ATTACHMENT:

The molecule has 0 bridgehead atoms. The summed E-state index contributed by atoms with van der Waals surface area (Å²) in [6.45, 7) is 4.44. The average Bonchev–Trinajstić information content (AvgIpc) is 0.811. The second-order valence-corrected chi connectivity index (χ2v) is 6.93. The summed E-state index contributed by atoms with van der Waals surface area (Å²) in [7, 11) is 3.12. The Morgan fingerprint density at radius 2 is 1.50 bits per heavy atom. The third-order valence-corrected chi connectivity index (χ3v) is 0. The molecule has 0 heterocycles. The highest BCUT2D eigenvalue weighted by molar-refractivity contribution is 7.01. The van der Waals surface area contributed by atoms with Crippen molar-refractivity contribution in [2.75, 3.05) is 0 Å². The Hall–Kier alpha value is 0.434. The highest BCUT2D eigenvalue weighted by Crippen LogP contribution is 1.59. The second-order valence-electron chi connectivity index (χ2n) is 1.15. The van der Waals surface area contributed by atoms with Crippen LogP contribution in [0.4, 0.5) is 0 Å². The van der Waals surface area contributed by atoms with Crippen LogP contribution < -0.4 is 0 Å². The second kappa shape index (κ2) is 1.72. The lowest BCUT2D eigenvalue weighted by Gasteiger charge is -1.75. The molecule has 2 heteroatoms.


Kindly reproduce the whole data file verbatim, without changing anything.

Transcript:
The molecule has 0 bridgehead atoms. The summed E-state index contributed by atoms with van der Waals surface area (Å²) in [6.45, 7) is 4.44. The average Bonchev–Trinajstić information content (AvgIpc) is 0.811. The second-order valence-corrected chi connectivity index (χ2v) is 6.93. The summed E-state index contributed by atoms with van der Waals surface area (Å²) in [7, 11) is 3.12. The Morgan fingerprint density at radius 2 is 1.50 bits per heavy atom. The third-order valence-corrected chi connectivity index (χ3v) is 0. The molecule has 0 heterocycles. The highest BCUT2D eigenvalue weighted by molar-refractivity contribution is 7.01. The van der Waals surface area contributed by atoms with Crippen molar-refractivity contribution in [2.75, 3.05) is 0 Å². The Hall–Kier alpha value is 0.434. The highest BCUT2D eigenvalue weighted by Crippen LogP contribution is 1.59. The second-order valence-electron chi connectivity index (χ2n) is 1.15. The van der Waals surface area contributed by atoms with Crippen LogP contribution in [0.4, 0.5) is 0 Å². The van der Waals surface area contributed by atoms with Crippen LogP contribution < -0.4 is 0 Å². The second kappa shape index (κ2) is 1.72. The lowest BCUT2D eigenvalue weighted by Gasteiger charge is -1.75. The molecule has 2 heteroatoms.